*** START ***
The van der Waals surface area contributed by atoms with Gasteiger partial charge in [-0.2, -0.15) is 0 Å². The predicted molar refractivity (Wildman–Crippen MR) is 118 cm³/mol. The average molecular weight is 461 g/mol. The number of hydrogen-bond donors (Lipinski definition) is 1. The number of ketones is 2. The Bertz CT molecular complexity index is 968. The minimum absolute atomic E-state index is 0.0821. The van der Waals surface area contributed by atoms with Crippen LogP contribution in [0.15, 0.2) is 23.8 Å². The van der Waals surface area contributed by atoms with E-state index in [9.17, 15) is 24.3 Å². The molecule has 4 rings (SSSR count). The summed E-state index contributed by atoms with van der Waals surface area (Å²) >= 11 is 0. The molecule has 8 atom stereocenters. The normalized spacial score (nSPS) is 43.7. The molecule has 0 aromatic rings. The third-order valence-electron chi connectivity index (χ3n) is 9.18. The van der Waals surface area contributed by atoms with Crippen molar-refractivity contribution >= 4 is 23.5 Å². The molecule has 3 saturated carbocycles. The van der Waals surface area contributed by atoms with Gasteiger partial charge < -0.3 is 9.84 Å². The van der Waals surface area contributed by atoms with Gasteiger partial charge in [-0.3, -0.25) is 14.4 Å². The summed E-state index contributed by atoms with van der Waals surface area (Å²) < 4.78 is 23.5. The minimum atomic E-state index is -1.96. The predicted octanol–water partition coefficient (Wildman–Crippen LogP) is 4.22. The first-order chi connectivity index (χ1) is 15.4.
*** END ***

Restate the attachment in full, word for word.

The van der Waals surface area contributed by atoms with Gasteiger partial charge in [-0.2, -0.15) is 0 Å². The predicted molar refractivity (Wildman–Crippen MR) is 118 cm³/mol. The average molecular weight is 461 g/mol. The number of hydrogen-bond donors (Lipinski definition) is 1. The number of ketones is 2. The Bertz CT molecular complexity index is 968. The minimum absolute atomic E-state index is 0.0821. The van der Waals surface area contributed by atoms with Crippen LogP contribution in [0.15, 0.2) is 23.8 Å². The van der Waals surface area contributed by atoms with E-state index in [9.17, 15) is 24.3 Å². The molecule has 4 rings (SSSR count). The summed E-state index contributed by atoms with van der Waals surface area (Å²) >= 11 is 0. The molecule has 8 atom stereocenters. The normalized spacial score (nSPS) is 43.7. The molecule has 0 aromatic rings. The third-order valence-electron chi connectivity index (χ3n) is 9.18. The van der Waals surface area contributed by atoms with Crippen molar-refractivity contribution >= 4 is 23.5 Å². The molecule has 3 saturated carbocycles. The van der Waals surface area contributed by atoms with Gasteiger partial charge < -0.3 is 9.84 Å². The van der Waals surface area contributed by atoms with Gasteiger partial charge in [-0.3, -0.25) is 14.4 Å². The summed E-state index contributed by atoms with van der Waals surface area (Å²) < 4.78 is 23.5. The minimum atomic E-state index is -1.96. The predicted octanol–water partition coefficient (Wildman–Crippen LogP) is 4.22. The first-order chi connectivity index (χ1) is 15.4.